Hearing addresses negative effect of CSA program on small businesses
July 12, 2012
GRAIN VALLEY, Mo. -- Industry groups weighed in on the effect that the Federal Motor Carrier Safety Administration’s Compliance, Safety, Accountability (CSA) safety rating program will have on small businesses during a hearing held by the...
GRAIN VALLEY, Mo. — Industry groups weighed in on the effect that the Federal Motor Carrier Safety Administration’s Compliance, Safety, Accountability (CSA) safety rating program will have on small businesses during a hearing held by the U.S House Committee on Small Business yesterday.
The hearing, titled “Is FMCSA’s CSA Program Driving Small Businesses Off the Road?”, addressed CSA’s problems of accuracy and equality as identified by a number of small businesses in the long-haul industry.
Committee Chairman Sam Graves (R-MO) acknowledged the contribution of small businesses to the trucking industry and the importance of identifying and correcting major gaps in the safety rating system.
“These flaws call into question not only the ability of the CSA to achieve its primary goal – to identify unsafe actors that cause highway accidents – but also whether, in too many instances, the new system is identifying safe operators as unsafe,” he said. “Of particular concern to the committee are the significant adverse consequences that the inaccurate safety scores may have on trucking companies, 97% of which are small businesses.”
“Overall, it’s a backwards system that rewards poor safety performance and penalizes those who are the safest,” said Todd Spencer, executive vice-president of Owner-Operator Independent Drivers Association. “Most of trucking is made up of small businesses so this system, if it continues on this path, will put many of them out of business and make highways less safe.”
Economist Michael Belzer, Ph.D., gave testimony about a particularly dramatic fatal crash involving a motor carrier that the system kept putting back on the road despite numerous safety violations prior to the accident. Using this example, he explained how the mathematics of the CSA system is not having the intended effect of improved highway safety.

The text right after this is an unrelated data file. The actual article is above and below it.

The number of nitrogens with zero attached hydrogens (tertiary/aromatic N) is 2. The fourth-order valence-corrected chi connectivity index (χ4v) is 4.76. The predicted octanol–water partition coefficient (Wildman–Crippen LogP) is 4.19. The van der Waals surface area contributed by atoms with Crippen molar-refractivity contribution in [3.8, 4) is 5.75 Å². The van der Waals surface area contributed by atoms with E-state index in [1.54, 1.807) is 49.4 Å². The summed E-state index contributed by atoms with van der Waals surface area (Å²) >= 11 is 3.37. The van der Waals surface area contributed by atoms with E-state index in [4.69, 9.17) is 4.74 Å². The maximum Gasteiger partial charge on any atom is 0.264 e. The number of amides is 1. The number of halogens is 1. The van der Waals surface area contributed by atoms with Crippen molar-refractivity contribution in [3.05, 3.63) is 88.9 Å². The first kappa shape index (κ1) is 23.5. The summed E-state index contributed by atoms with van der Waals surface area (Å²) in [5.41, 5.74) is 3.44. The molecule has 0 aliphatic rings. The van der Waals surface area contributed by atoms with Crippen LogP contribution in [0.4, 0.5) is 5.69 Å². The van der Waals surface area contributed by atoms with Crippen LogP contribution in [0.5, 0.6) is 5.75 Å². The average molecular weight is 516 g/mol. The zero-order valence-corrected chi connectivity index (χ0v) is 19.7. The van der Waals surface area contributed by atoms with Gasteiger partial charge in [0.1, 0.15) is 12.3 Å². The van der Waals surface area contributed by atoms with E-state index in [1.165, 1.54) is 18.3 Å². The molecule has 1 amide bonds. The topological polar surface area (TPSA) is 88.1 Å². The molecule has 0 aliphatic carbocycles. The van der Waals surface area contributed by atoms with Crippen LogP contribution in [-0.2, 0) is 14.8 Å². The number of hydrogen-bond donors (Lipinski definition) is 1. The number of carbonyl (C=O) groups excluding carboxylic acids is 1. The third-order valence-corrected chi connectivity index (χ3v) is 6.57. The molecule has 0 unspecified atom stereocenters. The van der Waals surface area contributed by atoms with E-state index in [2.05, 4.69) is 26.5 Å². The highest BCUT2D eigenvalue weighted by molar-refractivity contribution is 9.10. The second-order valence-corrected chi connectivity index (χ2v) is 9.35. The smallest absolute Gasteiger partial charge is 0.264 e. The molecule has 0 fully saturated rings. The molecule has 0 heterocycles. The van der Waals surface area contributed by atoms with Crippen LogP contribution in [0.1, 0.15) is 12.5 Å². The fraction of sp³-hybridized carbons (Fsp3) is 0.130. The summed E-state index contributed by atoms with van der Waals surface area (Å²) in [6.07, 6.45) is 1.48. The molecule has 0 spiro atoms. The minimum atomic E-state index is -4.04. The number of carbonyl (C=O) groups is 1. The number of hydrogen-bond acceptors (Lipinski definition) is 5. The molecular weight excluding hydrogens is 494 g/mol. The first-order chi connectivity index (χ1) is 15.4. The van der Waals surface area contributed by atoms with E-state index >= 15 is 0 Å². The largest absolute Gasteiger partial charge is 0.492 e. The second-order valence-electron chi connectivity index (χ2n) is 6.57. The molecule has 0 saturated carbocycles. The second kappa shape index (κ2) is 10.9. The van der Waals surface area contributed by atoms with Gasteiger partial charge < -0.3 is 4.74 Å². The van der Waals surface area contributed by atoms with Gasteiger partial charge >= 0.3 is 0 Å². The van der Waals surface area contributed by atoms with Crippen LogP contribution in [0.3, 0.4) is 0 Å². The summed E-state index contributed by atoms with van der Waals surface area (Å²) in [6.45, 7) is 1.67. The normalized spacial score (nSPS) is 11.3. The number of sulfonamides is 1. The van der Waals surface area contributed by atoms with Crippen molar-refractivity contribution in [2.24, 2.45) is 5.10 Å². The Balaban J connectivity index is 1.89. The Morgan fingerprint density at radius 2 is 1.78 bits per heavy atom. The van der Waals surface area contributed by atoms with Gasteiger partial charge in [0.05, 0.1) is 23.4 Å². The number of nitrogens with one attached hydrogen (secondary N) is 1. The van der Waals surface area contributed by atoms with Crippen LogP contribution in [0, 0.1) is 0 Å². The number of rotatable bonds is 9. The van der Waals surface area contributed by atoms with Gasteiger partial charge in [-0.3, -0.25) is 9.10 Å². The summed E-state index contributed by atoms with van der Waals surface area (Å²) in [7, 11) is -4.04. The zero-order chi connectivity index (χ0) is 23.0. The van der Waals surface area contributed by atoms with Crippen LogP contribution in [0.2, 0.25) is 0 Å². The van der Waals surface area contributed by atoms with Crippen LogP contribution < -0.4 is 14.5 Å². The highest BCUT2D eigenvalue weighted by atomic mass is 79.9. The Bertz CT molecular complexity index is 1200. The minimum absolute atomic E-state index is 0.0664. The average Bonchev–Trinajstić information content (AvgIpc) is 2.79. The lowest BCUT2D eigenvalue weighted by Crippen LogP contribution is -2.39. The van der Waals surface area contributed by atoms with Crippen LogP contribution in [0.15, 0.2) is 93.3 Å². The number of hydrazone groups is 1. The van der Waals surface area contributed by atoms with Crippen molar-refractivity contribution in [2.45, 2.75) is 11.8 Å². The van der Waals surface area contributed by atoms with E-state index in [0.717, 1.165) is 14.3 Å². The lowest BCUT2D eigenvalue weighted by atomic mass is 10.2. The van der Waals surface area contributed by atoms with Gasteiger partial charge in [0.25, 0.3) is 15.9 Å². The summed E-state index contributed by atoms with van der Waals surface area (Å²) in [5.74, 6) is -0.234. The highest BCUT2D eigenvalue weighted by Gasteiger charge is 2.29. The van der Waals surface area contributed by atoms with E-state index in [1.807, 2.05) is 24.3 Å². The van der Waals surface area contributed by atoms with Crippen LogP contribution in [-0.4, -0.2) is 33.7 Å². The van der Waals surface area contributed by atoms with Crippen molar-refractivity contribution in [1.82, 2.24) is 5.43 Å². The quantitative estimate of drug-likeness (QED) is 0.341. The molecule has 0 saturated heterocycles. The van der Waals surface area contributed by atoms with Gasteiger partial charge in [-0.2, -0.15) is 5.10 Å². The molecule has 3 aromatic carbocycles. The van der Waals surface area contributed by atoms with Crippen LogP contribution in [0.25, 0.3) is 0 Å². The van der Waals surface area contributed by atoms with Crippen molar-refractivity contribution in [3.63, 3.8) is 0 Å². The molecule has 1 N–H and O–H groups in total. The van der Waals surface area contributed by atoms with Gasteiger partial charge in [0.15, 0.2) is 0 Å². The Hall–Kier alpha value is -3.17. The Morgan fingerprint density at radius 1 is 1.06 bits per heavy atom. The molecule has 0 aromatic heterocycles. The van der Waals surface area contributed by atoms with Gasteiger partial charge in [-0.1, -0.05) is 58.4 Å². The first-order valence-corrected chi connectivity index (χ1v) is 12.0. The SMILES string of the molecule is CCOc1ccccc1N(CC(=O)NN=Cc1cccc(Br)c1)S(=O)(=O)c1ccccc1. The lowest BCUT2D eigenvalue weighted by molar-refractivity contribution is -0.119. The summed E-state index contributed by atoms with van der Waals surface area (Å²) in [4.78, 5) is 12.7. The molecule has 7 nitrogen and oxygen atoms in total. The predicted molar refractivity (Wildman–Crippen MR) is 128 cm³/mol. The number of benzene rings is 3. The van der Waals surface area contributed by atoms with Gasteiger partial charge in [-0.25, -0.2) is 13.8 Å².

“Preventable crashes like this will happen again, regardless of how many times we rework the algorithms of CSA or scrap it and replace the entire program,” said Belzer. “In short, CSA tries to address safety problems we cannot remedy until we begin to address trucking’s systemic problems.”
Daniel Miranda, an owner of a small company with three trucks from California, testified at the hearing about his own experience with CSA and how it almost put him out of business. Even after taking steps to correct his safety scores, he was still faced with a poor rating.
“I asked FMCSA what to do to improve my CSA score and they told me I needed more ‘clean’ inspections, and so I did that very thing. However, my score reflected the exact opposite,” he said. “That is a terrible message to send to a small-business owner, that the survival of one’s business is beholden to a computer system that is clearly out of touch with reality.”
Testimony heard by the committee went on to describe how the system has a serious lack of due process or objective oversight, giving roadside law enforcement all of the control over disputes to citations or warnings.
“Any challenge by a small-business trucker reported to FMCSA might simply end up back in the hands of the original law enforcement agency that issued the citation, making them judge and jury,” said Spencer. “Even if you win in a local court, the violation still remains in CSA’s database and has a negative effect on the overall score.”
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